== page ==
In Let Me In, we get full, in-focus views of Abby scratching her way up a tree or kicking off the wall of a tunnel as she frantically subdues a victim twice her size. While Let Me In's Abby, at times, seems more feral and dangerous than Let The Right One In's Eli, suspension of disbelief is shattered at such moments - when it becomes abundantly clear that we're viewing a computer-generated special effect. Oh, and don't get me started on the voice modification crap.


Director Matt Reeves is clearly reverent of the Swedish film, but is evidently not so confident in his audience to "get" all the lovely little things the original quite consciously chose not to explicitly tell the viewer. Instead of alluding to a particularly disturbing idea, he flat-out explains it - making the same mistake as the novel, just not as egregiously. The most significant example is the relationship of the little vampire to her human protector.

In the book, the relationship is exhaustively explained - and the truth of how they met is much less interesting than how the audience thinks they met, upon viewing the original film.

In the American film, Reeves straight-up tells the audience that yes, they met precisely how you think they met in the first film.

He doesn't trust his viewers to fill in the blanks with the most powerful possibility - so he does it for them.

Still, I can't say I entirely disagree with Stephen King's assertion that Let Me In is "the best American horror film in the last 20 years," but I agree more with the Washington Examiner's declaration that the original Swedish film is the "best. Vampire movie. Ever."

* * *

Finally, we have the English translation of Lindqvist's 2005 novel Handling the Undead. This is his zombie book.

Like LTROI, the central idea is to take the fantastical, the supernatual, and place it in the context of reality. Having done that, the focus is not on the spectacle, but the human impact - attempting to dream up the emotions of people in such an insane situation, and make it resonate with the audience.

Handling the Undead is at once a more patient and - for the author - indulgent than LTROI. The dead begin to walk fairly early on, and then it takes until the book's climax for something really interesting to actually happen with it. Unfortunately, as in his first novel, the mechanics and intricacies of what's actually going on are so exhaustively detailed that the book almost entirely abandons its fear factor.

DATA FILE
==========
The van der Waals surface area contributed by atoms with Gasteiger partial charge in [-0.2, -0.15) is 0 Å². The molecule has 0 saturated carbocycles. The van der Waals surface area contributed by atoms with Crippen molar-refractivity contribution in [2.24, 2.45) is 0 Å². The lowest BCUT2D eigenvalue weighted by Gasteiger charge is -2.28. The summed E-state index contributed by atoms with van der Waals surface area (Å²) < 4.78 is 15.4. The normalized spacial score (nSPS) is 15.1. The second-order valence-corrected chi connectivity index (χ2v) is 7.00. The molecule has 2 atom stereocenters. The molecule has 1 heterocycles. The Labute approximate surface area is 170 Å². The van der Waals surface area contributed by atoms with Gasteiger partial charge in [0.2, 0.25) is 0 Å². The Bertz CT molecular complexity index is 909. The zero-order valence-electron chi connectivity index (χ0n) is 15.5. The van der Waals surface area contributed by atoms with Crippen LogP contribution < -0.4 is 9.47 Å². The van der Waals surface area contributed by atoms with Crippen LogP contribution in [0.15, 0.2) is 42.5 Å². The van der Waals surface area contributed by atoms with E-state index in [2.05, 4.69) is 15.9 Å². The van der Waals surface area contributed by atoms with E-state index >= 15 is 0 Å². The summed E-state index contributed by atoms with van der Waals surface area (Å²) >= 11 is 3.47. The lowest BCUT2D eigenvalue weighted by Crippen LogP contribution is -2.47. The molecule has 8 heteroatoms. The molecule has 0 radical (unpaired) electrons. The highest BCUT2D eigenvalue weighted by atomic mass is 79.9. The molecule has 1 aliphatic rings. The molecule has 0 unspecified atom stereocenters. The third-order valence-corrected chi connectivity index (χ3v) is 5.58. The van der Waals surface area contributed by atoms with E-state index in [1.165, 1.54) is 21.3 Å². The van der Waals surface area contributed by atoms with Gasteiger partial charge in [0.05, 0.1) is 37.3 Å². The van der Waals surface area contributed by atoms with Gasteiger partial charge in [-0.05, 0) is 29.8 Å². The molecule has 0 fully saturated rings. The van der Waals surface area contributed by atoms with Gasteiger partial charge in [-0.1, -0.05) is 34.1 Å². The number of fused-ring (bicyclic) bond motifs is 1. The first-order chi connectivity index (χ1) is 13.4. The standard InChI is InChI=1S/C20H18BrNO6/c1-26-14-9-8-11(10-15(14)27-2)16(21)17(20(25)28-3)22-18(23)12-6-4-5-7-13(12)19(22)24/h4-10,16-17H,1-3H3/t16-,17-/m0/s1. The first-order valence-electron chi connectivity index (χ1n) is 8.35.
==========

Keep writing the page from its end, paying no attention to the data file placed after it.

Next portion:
We're not worried about anything, because we know precisely what's going on. There is no unknown, here, to make us afraid. It's rather disappointing.

It also feels largely... self-absorbed. Lindqvist is attempting to create a parable, here, about death, about the experience of losing loved ones, and about acceptance - but by the end, it feels like a rather forced exercise in applying the same degree of sensitivity he so effortlessly commanded in Let The Right One In.

It's an interesting read - but a plodding one - and ends up being nowhere near as interesting or effectively thoughtful as his first work.

* * *


Having sifted through all this work - two novels, two films - what of it is worth your time, my friends? That's easy.

Go watch 2008's Let The Right One In - you may discover it's one of the best movies you've ever seen - just be mindful of which subtitles you're getting.

The first few runs of the North American DVD/BR version have really messed-up subtitles. If you walk into a video store and find it, and it has a big red 15 on the cover, that's the UK version - you're covered. If it's not the UK version, look at the subtitles at the back of the box and be sure it says "Subtitles: English (theatrical)", not just "Subtitles: English."